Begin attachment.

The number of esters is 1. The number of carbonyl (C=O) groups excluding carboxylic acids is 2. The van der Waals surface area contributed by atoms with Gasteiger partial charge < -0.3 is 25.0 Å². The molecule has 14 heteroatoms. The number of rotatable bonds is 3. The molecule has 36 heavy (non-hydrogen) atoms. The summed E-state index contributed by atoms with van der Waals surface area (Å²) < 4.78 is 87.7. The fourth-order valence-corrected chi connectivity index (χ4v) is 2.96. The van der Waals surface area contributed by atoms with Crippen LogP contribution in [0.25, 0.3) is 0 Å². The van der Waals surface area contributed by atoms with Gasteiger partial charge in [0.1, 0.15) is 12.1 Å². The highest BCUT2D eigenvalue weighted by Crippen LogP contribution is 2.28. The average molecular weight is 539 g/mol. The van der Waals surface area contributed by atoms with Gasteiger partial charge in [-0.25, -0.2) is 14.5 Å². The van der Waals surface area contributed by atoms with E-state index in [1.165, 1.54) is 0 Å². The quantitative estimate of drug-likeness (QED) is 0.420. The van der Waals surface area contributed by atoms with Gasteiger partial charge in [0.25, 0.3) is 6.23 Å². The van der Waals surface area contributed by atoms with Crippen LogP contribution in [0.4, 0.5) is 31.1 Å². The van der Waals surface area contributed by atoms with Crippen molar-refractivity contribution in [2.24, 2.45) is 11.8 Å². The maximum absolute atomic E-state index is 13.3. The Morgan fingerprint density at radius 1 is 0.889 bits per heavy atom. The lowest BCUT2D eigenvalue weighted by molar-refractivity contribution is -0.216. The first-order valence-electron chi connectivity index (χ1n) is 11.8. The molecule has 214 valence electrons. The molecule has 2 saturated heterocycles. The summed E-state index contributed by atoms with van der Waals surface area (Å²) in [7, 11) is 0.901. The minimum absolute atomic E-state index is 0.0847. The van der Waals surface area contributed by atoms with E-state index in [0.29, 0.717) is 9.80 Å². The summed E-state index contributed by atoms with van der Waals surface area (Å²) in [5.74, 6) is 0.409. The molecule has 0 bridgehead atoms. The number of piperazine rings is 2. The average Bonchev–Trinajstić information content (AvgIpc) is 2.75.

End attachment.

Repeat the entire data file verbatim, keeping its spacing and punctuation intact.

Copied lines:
The number of esters is 1. The number of carbonyl (C=O) groups excluding carboxylic acids is 2. The van der Waals surface area contributed by atoms with Gasteiger partial charge < -0.3 is 25.0 Å². The molecule has 14 heteroatoms. The number of rotatable bonds is 3. The molecule has 36 heavy (non-hydrogen) atoms. The summed E-state index contributed by atoms with van der Waals surface area (Å²) < 4.78 is 87.7. The fourth-order valence-corrected chi connectivity index (χ4v) is 2.96. The van der Waals surface area contributed by atoms with Crippen LogP contribution in [0.25, 0.3) is 0 Å². The van der Waals surface area contributed by atoms with Gasteiger partial charge in [0.1, 0.15) is 12.1 Å². The highest BCUT2D eigenvalue weighted by Crippen LogP contribution is 2.28. The average molecular weight is 539 g/mol. The van der Waals surface area contributed by atoms with Gasteiger partial charge in [-0.25, -0.2) is 14.5 Å². The van der Waals surface area contributed by atoms with E-state index in [1.165, 1.54) is 0 Å². The quantitative estimate of drug-likeness (QED) is 0.420. The van der Waals surface area contributed by atoms with Gasteiger partial charge in [0.25, 0.3) is 6.23 Å². The van der Waals surface area contributed by atoms with Crippen LogP contribution in [0.4, 0.5) is 31.1 Å². The van der Waals surface area contributed by atoms with Crippen molar-refractivity contribution in [2.24, 2.45) is 11.8 Å². The maximum absolute atomic E-state index is 13.3. The Morgan fingerprint density at radius 1 is 0.889 bits per heavy atom. The lowest BCUT2D eigenvalue weighted by molar-refractivity contribution is -0.216. The first-order valence-electron chi connectivity index (χ1n) is 11.8. The molecule has 214 valence electrons. The molecule has 2 saturated heterocycles. The summed E-state index contributed by atoms with van der Waals surface area (Å²) in [7, 11) is 0.901. The minimum absolute atomic E-state index is 0.0847. The van der Waals surface area contributed by atoms with E-state index in [0.29, 0.717) is 9.80 Å². The summed E-state index contributed by atoms with van der Waals surface area (Å²) in [5.74, 6) is 0.409. The molecule has 0 bridgehead atoms. The number of piperazine rings is 2. The average Bonchev–Trinajstić information content (AvgIpc) is 2.75.